Tinariwen’s latest album, Imidiwan, follows on the success of groups 2007 release “Aman Iman: Water is Life”. I’ve been following the groups success right from their beginnings. The story behind the music is one of bloodshed, rebellion and suffering, for an excellent write-up see Andy Morgan’s biography on their website.
For us, it’s the music that moves us, and probably one of the strongest tracks on the album for the uninitaited will be “Lulla”, a track which begins disguising its true intentions, with a few scant hand claps and some incidental plucks at a guitar, before unleashing a jaw dropping groove to liberate the soul. “Tenhert” is also very special with its head nodding chords and reflective vocal passages, while “Enseqi Ehad Didagh” will go down well with long time Tinariwen fans as will the slow and meditative melodies of “Chegret”.
While African blues traditionalists may still argue that “Amassakoul” is Tinariwen’s best contribution to the genre, it would be a mistake for them or any other music lover to dismiss “Imidiwan” on the grounds that it is a departure from the groups earlier sound. The new album represents a much more polished and refined offering than their previews relsease.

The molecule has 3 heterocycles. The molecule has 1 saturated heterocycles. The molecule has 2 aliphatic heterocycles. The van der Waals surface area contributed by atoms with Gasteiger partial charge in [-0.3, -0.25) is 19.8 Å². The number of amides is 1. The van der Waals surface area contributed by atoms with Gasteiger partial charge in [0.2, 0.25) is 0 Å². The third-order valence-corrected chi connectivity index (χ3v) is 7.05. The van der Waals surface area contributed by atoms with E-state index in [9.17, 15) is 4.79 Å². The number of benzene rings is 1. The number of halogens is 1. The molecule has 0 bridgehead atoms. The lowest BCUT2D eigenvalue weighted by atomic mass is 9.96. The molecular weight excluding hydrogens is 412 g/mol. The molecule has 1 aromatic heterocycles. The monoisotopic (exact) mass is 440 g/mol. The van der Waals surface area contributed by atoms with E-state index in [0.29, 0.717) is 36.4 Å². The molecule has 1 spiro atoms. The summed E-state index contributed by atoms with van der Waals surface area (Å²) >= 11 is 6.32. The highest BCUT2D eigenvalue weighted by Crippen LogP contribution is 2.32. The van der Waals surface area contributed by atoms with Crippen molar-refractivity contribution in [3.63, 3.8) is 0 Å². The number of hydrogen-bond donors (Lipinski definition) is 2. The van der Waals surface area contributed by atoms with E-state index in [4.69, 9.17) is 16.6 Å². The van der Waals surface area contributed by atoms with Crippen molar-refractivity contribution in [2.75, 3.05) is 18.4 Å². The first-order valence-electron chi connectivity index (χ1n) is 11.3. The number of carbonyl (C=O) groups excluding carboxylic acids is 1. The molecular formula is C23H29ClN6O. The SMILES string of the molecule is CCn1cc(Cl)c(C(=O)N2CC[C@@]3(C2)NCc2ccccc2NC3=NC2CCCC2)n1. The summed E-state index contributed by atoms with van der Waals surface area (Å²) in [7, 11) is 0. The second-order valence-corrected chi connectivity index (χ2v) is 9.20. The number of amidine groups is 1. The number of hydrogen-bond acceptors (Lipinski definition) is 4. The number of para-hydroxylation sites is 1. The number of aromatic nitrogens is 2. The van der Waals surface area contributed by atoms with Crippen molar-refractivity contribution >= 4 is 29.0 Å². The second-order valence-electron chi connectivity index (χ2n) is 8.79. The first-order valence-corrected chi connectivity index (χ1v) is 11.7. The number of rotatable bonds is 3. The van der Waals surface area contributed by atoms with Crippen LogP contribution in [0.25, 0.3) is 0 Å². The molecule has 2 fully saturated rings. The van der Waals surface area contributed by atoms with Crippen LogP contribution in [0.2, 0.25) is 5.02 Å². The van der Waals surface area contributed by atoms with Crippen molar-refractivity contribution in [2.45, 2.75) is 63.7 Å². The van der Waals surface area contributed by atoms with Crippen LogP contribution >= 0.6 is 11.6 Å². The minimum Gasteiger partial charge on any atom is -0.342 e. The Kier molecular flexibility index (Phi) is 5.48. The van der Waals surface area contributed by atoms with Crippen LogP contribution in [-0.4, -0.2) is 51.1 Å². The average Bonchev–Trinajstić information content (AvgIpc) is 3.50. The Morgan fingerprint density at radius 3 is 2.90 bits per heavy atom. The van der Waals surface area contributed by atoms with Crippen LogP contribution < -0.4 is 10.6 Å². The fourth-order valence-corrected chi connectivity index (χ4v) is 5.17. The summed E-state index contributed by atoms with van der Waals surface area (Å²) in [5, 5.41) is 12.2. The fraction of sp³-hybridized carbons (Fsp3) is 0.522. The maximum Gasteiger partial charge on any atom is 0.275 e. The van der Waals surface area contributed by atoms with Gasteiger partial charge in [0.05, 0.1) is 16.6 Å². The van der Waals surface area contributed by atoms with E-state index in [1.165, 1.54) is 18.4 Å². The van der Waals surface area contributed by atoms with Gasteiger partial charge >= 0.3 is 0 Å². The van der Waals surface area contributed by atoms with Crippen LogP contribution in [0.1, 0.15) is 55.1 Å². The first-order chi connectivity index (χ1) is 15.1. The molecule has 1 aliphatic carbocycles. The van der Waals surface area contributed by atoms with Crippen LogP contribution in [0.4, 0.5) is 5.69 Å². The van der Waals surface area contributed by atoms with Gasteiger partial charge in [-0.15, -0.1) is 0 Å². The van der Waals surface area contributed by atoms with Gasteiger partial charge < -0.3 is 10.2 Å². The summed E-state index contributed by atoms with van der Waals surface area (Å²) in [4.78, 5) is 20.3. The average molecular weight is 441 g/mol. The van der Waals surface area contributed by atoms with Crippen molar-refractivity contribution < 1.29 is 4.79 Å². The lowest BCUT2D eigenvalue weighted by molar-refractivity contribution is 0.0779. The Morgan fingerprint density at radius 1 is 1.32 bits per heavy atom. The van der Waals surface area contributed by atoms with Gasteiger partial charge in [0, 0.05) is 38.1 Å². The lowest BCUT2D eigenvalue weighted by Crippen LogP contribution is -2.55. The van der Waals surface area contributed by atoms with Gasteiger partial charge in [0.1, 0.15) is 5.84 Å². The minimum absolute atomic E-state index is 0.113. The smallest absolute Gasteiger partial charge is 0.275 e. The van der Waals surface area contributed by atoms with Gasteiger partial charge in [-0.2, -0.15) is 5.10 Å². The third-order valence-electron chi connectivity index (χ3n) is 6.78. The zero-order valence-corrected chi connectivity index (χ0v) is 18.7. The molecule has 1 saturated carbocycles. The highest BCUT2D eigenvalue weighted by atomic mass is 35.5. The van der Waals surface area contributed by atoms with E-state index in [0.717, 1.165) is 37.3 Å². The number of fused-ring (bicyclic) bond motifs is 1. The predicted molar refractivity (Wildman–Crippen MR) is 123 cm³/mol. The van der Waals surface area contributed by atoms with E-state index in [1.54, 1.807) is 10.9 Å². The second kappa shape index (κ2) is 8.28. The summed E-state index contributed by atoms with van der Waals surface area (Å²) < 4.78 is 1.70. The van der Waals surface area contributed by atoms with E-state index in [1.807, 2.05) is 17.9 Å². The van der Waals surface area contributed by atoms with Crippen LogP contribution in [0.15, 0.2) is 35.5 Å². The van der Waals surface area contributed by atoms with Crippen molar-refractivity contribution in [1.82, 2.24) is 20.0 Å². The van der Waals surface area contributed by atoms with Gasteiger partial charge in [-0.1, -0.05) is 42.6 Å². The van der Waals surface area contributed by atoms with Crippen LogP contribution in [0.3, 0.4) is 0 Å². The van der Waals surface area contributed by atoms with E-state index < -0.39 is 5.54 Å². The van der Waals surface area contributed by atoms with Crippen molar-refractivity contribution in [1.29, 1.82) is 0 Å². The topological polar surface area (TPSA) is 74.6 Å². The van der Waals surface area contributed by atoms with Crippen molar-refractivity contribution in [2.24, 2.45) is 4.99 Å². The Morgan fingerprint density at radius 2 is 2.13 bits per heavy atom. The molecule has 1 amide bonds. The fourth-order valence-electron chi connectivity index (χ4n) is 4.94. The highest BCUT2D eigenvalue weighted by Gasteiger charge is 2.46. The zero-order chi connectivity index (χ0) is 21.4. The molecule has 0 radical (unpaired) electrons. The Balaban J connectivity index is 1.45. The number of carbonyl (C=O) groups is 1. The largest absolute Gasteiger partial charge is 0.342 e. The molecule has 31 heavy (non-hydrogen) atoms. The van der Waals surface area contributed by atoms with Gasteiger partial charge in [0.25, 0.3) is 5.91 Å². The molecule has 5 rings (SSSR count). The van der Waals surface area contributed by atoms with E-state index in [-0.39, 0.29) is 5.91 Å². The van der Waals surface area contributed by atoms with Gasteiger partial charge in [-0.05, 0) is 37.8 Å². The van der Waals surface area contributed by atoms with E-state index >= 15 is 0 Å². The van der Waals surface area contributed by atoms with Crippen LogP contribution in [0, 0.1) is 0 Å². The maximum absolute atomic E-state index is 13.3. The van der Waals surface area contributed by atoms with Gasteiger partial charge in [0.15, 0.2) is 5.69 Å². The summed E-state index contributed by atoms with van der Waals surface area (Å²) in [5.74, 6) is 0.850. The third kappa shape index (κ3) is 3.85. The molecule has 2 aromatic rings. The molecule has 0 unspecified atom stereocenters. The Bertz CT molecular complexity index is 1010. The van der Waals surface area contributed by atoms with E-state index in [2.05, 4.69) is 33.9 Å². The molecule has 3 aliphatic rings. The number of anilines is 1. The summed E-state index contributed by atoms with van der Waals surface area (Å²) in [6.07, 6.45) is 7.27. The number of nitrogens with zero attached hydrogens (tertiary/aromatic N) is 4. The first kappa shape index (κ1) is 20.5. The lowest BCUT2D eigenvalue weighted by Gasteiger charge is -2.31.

Tinariwen have found their comfort zone and strike a formidable balance between old and new styles, with the result that Imidiwan represents their strongest offering to date.
This is an African Blues album at its most accessible, and has something for everyone.
- Arabo-Muslim…the Great River tradition
- Toumastin’s new flavour of Tinariwen
- Boubacar Traoré – The bluesman
- Kora – just sit back and be amazed
- Sara Tavares – Xinti